82608 UNG_Interconnected Mag_Proof2


ii The cover art for Interconnected was the magazine’s first ever submission, back when we were still unsure about whether we could make this project happen. It was an untitled submission, by a Cyber Security major, Alberto Lopez . With its scenery depicting an overlook of the Dahlonega campus and its digital medium, this first submission was the perfect fit for our first edition. The fonts used in this edition were variations of Freight Sans and Mrs. Eaves font styles. Freight sans was the first font ever to be knowingly created by an African-American man named Joshua Darden. Mrs. Eaves was designed by a Slovak-born American woman named Zuzana Licko as an alternative to the Baskerville font style.

iii The purpose of the Interconnected Magazine at UNG is to connect the separate social spheres of each of UNG’s campuses by showcasing the talent and inspiration of its students. We want to give a spotlight to the unique and awesome projects students of every major are working on and highlight the multidimensionality of UNG students of all campuses. Interconnected provides a channel to inspire global citizenship through cultural and environmental engagement and affirms students’ rights to inclusion, respect, agency, and voice within the UNG community. Interconnected serves as a multicultural publication where students can collaborate to share beliefs and exhibit their creativity.

iv Managing Editor-In-Chief Steffani Pass Contributing editors Sarah Carmichael Angel Cummings Bailey Davis Content Editors IsaBelle Kennedy Rebecca Payne Katie Pontious Cover editor Celeste Tvrdik Masthead design Madison Simms Faculty Advisors Ezekiel Black Bryan Dawson Kate Windley MSA Student Liaison Andrew Johnson Public Relations Katherine Brennecke Print Representative BJ Robinson Journalism Professional Shelia Conti Graphic Design Liaison Tiffany Prater

v Missing Clothes 1 Because I Don’t Know You, But I Do 2 Gentle Fate / I am reduced to the thing that wants Virginia 3 Colored Still Life / Black and White 4 Lost in Space 5 Assorted Untitled Works 7 Hamamatsu Matsuri 9 Inuyama Higasa 10 A Random Guy in a Random Bar on 10—27—21 11 Charcoal 12 Beautiful / Losing Sleep / Framed Flora 13 Maneater / Doughnut Island 14 Intricate Work / Proven Peace 15 A Seed Pod Sees Nothing 16 Love Letter 17 Memories 18 Beginnings / Light It Up 19 Sikhism 20 Until We Board, Lord 21 Rainbow Daydreams / Thank You 22

1 Missing Clothes White & Black Charcoal, Tanned Paper Abigail Brown, BFA in Drawing and Painting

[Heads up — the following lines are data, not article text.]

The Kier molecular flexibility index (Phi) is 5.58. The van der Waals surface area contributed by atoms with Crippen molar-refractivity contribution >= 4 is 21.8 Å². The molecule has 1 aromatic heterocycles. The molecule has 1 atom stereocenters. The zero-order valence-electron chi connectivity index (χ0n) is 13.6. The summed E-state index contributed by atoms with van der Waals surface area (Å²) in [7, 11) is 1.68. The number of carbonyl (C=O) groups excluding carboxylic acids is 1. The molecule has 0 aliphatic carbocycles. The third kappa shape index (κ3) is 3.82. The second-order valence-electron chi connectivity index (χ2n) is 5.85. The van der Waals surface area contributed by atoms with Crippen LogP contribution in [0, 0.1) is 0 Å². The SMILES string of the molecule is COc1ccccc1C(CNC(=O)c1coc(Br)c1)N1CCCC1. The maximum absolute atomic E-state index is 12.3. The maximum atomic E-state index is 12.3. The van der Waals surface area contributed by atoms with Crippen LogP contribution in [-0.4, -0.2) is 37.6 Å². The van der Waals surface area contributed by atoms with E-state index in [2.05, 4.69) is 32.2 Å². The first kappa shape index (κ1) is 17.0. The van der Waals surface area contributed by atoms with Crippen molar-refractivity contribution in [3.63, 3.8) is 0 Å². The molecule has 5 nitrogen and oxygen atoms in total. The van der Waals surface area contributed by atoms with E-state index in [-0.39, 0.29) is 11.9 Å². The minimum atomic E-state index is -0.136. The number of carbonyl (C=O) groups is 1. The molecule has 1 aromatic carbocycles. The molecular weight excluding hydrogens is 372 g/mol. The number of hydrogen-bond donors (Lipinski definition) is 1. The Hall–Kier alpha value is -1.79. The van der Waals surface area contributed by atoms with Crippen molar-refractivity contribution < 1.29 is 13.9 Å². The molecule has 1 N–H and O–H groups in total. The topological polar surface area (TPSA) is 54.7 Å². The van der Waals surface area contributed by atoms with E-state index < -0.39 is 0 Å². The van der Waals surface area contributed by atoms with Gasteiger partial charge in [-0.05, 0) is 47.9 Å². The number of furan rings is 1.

2 Because I Don’t Know You, But I Do Rebecca Fisher, Sociology The subway hums by me—I look over and there you stand—I don’t know you, but I do. I get on the train and look back as you hold your little girl’s hand. She looks at you as you lead her to the subway car. You are dressed in your uniform; do you clean at the hotel? Where does your little girl stay? Every day at the subway many people congregate, and I wonder…what research sociologists would conduct to assure reliability of the results taken from this group. What makes these people sense it is their turn to get off the subway as they read their book or drift off to sleep? Would it be as simple as non-material culture? How do these same people sense the overpowering man will let everyone ahead of him, or the small, dainty woman will dominate the sliding doors out? How many people have a destination? Would sociologists have to develop an operational definition to define the steps it takes to objectively measure it? How many times will the cars jolt forward before the man standing at the pole every day, holding tightly, decides it’s enough and sits down next to the elderly lady who looks over and smiles knowingly. How many people have met here? How many have encountered hurt or violence? Would these questions be answered by field research, stepping out and observing those you are so familiar with but don’t know? As I watch those around me, the windows are telling a story of people; people looking at their phones, people waiting, people talking, and will these people be here again? Will they pass on, get their big break, move away, or decide it’s enough and never come back? As I depart the subway, I reflect on how our culture brings us together, how we learn from each other. How every day we communicate in a silent way. Because I don’t know you, but I do.

3 Gentle Fate. Theodore J. Lopata, English you, an ammonite; I, the backdrop to your fossilization. ageless and enduring, we solidify in a clean wet line. primeval creatures settling into the universe’s formation your head sewn to your chest, your chest sewn into mine I am reduced to the thing that wants Virginia Hand-dye painted cotton warp, handwoven linen Roxie Friction, Sociology and Textiles

4 Black and White Acrylic & Canvas Abigail Brown, BFA in Drawing and Painting Colored Still Life Acrylic & Canvas Abigail Brown, BFA in Drawing and Painting

5 Out in the abyss, where darkness prevails, I find myself adrift, as sanity impales. I’m lost in the void, where screams have no sound, In this haunting emptiness, my fears are astound. The cosmic canvas, a tapestry of despair, Celestial bodies, both cold and unforgiving, beware. The stars, once bright guiding beacons, now leer, Mocking my plight, as terror draws near. Not gravity’s embrace, not earthly tie, I float aimlessly, in the cosmic sky. This silence is deafening, like an eerie lullaby, My heart rate hastens, as madness sets its eye. No extrication be on my path, The rope existed solely, to save from vacuum’s wrath. But once the rope snapped, all wafted away. Yet here I be, soon allay. Echoing whispers, the unseen specters tease, Their icy touch, a taunting, chilling breeze. The phantoms of the void, their presence swells, Drawing closer, in the endless cosmic wells. L O S T I Ryan Gentry, Psychology